For years, futurists have considered a world in which nearly everything one touches or even wears is intelligent and connected. With such a vision in mind, it's easy to poke small holes – eyelets, if you will – around the Nike-Apple "iPed" system announced last week; neither company jumps into partnerships very often. The system that the hardware and footwear giants trotted out works with only one form factor of iPod, albeit Apple's most popular and one that is well-suited to running.
The dock-connector receiver that picks up the sensor's signal protrudes from the nano and may cause problems for some carrying cases. In addition, the NikePlus online service, while slick, has no integration with dotMac, Apple's set of online services that have been a sleeper story since all the online excitement around the iTunes Music Store surfaced. And, finally, the "PowerSong" feature sounds like the kind of device that has magically reinvigorates cartoons, like spinach for Popeye, clapping for Tinkerbell or breakups for Nick Lachey. Indeed, the partnership will probably do little to move the needle of Apple's iPod market share in the short run. Most runners who have been in the market for an MP3 player probably purchased an iPod anyway, and competition for real-time data tracking as it exists in Garmin's Forerunner GPS watch is a relatively small market for now.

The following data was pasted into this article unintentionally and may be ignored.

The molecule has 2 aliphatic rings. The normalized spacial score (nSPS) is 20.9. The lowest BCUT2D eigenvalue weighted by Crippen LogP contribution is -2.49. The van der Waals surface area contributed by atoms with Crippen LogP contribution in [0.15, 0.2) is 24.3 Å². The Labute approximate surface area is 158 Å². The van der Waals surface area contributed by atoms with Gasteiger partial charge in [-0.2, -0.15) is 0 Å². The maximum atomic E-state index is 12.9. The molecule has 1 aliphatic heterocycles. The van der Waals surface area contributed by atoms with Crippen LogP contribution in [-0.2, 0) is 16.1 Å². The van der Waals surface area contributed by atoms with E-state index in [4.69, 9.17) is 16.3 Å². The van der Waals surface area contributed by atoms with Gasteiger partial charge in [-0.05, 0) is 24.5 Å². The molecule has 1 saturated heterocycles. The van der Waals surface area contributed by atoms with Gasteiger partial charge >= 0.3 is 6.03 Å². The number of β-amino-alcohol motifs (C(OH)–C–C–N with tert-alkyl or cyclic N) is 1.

While the partnership will translate into more differentiation for Nike (I can see the rise of the show-modders now, cutting holes in their Dr. Scholl's to order to accept the Sports Pack transmitter), both companies suggest that these are the early days of a longer-term collaboration. Perhaps the next component will be a power fork. Dip it into a serving of mashed potatoes and it signals your iPod to play the verse of Old McDonald that describes an oink-oink here and an oink-oink there.
In any case, the Nike+Apple system demonstrates how popular electronics products can be inexpensively accessorized to enhance their functionality, particularly when there isn't a complicating factor involved such as a cellular business model. While the Moire sneaker shown at the launch event sells for $100, Nike representatives noted that sneakers starting at $85 will be able to accommodate the transmitter. The Web presence will even help connect Nike shoe customers across the country – a rare if unprecedented phenomenon for an apparel product – and may even open up new avenues for direct communication with its customer base.
For Apple, the short term offers exposure to more iTunes music sales, but the iPod now continues on its race toward becoming a universal mobile data and media repository ahead of the cell phone. The once exclusively music-focused device that resisted video for years now gains the ability to wireless add a new kind of data from the physical world, providing a solution that is years ahead of mainstream intelligent clothing. If it never goes further than this, though, then at least the iPod had a good run.
Ross Rubin is director of industry analysis for consumer technology at market research and analysis firm The NPD Group and a contributing editor for LAPTOP. Views expressed in Switched On are his own. Feedback is welcome at firstname.lastname@example.org.